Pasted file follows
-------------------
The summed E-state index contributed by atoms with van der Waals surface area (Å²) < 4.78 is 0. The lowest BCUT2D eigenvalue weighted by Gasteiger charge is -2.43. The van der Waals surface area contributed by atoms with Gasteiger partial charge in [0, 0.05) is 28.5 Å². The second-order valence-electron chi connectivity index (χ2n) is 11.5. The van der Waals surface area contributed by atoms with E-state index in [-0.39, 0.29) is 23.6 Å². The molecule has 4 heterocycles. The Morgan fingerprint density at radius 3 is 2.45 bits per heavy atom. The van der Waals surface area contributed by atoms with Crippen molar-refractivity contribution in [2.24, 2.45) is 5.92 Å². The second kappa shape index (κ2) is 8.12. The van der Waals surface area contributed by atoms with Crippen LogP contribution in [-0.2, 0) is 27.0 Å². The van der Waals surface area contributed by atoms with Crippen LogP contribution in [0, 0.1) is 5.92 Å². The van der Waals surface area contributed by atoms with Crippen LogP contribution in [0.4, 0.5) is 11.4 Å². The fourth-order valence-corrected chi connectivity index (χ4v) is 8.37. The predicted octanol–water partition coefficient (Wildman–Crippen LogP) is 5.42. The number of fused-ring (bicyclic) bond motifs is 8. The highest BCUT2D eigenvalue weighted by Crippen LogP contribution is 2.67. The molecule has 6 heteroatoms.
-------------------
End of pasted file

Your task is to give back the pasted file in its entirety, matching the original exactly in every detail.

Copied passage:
The summed E-state index contributed by atoms with van der Waals surface area (Å²) < 4.78 is 0. The lowest BCUT2D eigenvalue weighted by Gasteiger charge is -2.43. The van der Waals surface area contributed by atoms with Gasteiger partial charge in [0, 0.05) is 28.5 Å². The second-order valence-electron chi connectivity index (χ2n) is 11.5. The van der Waals surface area contributed by atoms with E-state index in [-0.39, 0.29) is 23.6 Å². The molecule has 4 heterocycles. The Morgan fingerprint density at radius 3 is 2.45 bits per heavy atom. The van der Waals surface area contributed by atoms with Crippen molar-refractivity contribution in [2.24, 2.45) is 5.92 Å². The second kappa shape index (κ2) is 8.12. The van der Waals surface area contributed by atoms with Crippen LogP contribution in [-0.2, 0) is 27.0 Å². The van der Waals surface area contributed by atoms with Crippen LogP contribution in [0, 0.1) is 5.92 Å². The van der Waals surface area contributed by atoms with Crippen LogP contribution in [0.4, 0.5) is 11.4 Å². The fourth-order valence-corrected chi connectivity index (χ4v) is 8.37. The predicted octanol–water partition coefficient (Wildman–Crippen LogP) is 5.42. The number of fused-ring (bicyclic) bond motifs is 8. The highest BCUT2D eigenvalue weighted by Crippen LogP contribution is 2.67. The molecule has 6 heteroatoms.